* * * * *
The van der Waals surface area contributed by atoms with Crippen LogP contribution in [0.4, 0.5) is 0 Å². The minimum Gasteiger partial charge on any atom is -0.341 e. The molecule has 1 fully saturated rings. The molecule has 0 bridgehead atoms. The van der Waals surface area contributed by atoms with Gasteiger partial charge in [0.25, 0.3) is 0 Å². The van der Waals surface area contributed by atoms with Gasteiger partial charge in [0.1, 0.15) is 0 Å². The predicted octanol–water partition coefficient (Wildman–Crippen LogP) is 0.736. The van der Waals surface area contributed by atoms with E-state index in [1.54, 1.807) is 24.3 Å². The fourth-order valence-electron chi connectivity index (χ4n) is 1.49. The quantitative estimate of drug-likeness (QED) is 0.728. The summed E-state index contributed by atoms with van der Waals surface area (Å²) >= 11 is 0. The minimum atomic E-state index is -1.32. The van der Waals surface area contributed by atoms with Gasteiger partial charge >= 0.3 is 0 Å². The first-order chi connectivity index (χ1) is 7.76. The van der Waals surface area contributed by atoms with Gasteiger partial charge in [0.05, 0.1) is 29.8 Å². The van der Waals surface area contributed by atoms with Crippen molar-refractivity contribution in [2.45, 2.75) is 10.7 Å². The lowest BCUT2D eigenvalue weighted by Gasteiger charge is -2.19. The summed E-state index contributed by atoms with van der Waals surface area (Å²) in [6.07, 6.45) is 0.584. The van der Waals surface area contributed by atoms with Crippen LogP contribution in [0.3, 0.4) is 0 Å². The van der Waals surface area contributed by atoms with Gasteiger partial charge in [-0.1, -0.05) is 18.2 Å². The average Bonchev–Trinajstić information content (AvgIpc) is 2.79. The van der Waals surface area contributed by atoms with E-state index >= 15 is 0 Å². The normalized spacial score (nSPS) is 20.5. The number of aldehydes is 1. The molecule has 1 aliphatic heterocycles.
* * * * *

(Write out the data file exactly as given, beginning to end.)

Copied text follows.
The van der Waals surface area contributed by atoms with Crippen LogP contribution in [0.4, 0.5) is 0 Å². The minimum Gasteiger partial charge on any atom is -0.341 e. The molecule has 1 fully saturated rings. The molecule has 0 bridgehead atoms. The van der Waals surface area contributed by atoms with Gasteiger partial charge in [0.25, 0.3) is 0 Å². The van der Waals surface area contributed by atoms with Gasteiger partial charge in [0.1, 0.15) is 0 Å². The predicted octanol–water partition coefficient (Wildman–Crippen LogP) is 0.736. The van der Waals surface area contributed by atoms with E-state index in [1.54, 1.807) is 24.3 Å². The fourth-order valence-electron chi connectivity index (χ4n) is 1.49. The quantitative estimate of drug-likeness (QED) is 0.728. The summed E-state index contributed by atoms with van der Waals surface area (Å²) >= 11 is 0. The minimum atomic E-state index is -1.32. The van der Waals surface area contributed by atoms with Gasteiger partial charge >= 0.3 is 0 Å². The first-order chi connectivity index (χ1) is 7.76. The van der Waals surface area contributed by atoms with Gasteiger partial charge in [0.05, 0.1) is 29.8 Å². The van der Waals surface area contributed by atoms with Crippen molar-refractivity contribution in [2.45, 2.75) is 10.7 Å². The lowest BCUT2D eigenvalue weighted by Gasteiger charge is -2.19. The summed E-state index contributed by atoms with van der Waals surface area (Å²) in [6.07, 6.45) is 0.584. The van der Waals surface area contributed by atoms with Crippen LogP contribution in [0.3, 0.4) is 0 Å². The van der Waals surface area contributed by atoms with Gasteiger partial charge in [-0.1, -0.05) is 18.2 Å². The average Bonchev–Trinajstić information content (AvgIpc) is 2.79. The van der Waals surface area contributed by atoms with E-state index >= 15 is 0 Å². The normalized spacial score (nSPS) is 20.5. The number of aldehydes is 1. The molecule has 1 aliphatic heterocycles.